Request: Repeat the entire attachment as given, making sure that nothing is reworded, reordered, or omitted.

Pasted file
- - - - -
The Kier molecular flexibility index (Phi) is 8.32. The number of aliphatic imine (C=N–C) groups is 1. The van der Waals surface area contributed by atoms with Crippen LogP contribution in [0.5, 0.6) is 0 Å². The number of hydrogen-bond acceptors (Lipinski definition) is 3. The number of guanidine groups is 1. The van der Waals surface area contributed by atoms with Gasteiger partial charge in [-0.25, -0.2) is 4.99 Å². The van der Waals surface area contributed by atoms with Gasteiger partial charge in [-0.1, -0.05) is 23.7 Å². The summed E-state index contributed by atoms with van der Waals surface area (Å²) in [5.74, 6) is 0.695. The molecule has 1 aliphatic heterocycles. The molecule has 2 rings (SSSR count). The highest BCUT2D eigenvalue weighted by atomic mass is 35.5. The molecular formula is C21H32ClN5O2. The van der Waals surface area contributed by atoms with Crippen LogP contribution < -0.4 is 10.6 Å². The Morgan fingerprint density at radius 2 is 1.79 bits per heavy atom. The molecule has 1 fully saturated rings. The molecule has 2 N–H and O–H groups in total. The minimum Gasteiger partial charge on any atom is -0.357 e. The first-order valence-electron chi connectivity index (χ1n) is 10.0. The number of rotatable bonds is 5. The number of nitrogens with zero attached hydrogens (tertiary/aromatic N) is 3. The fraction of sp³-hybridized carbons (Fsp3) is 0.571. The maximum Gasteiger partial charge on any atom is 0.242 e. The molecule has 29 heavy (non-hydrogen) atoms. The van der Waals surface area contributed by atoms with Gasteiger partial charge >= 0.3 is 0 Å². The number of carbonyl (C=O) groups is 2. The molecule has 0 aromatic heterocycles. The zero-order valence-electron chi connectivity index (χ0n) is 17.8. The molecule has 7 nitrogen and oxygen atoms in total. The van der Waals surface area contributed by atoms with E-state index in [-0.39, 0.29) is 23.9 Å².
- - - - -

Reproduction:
The Kier molecular flexibility index (Phi) is 8.32. The number of aliphatic imine (C=N–C) groups is 1. The van der Waals surface area contributed by atoms with Crippen LogP contribution in [0.5, 0.6) is 0 Å². The number of hydrogen-bond acceptors (Lipinski definition) is 3. The number of guanidine groups is 1. The van der Waals surface area contributed by atoms with Gasteiger partial charge in [-0.25, -0.2) is 4.99 Å². The van der Waals surface area contributed by atoms with Gasteiger partial charge in [-0.1, -0.05) is 23.7 Å². The summed E-state index contributed by atoms with van der Waals surface area (Å²) in [5.74, 6) is 0.695. The molecule has 1 aliphatic heterocycles. The molecule has 2 rings (SSSR count). The highest BCUT2D eigenvalue weighted by atomic mass is 35.5. The molecular formula is C21H32ClN5O2. The van der Waals surface area contributed by atoms with Crippen LogP contribution < -0.4 is 10.6 Å². The Morgan fingerprint density at radius 2 is 1.79 bits per heavy atom. The molecule has 1 fully saturated rings. The molecule has 2 N–H and O–H groups in total. The minimum Gasteiger partial charge on any atom is -0.357 e. The first-order valence-electron chi connectivity index (χ1n) is 10.0. The number of rotatable bonds is 5. The number of nitrogens with zero attached hydrogens (tertiary/aromatic N) is 3. The fraction of sp³-hybridized carbons (Fsp3) is 0.571. The maximum Gasteiger partial charge on any atom is 0.242 e. The molecule has 29 heavy (non-hydrogen) atoms. The van der Waals surface area contributed by atoms with Gasteiger partial charge >= 0.3 is 0 Å². The number of carbonyl (C=O) groups is 2. The molecule has 0 aromatic heterocycles. The zero-order valence-electron chi connectivity index (χ0n) is 17.8. The molecule has 7 nitrogen and oxygen atoms in total. The van der Waals surface area contributed by atoms with E-state index in [-0.39, 0.29) is 23.9 Å².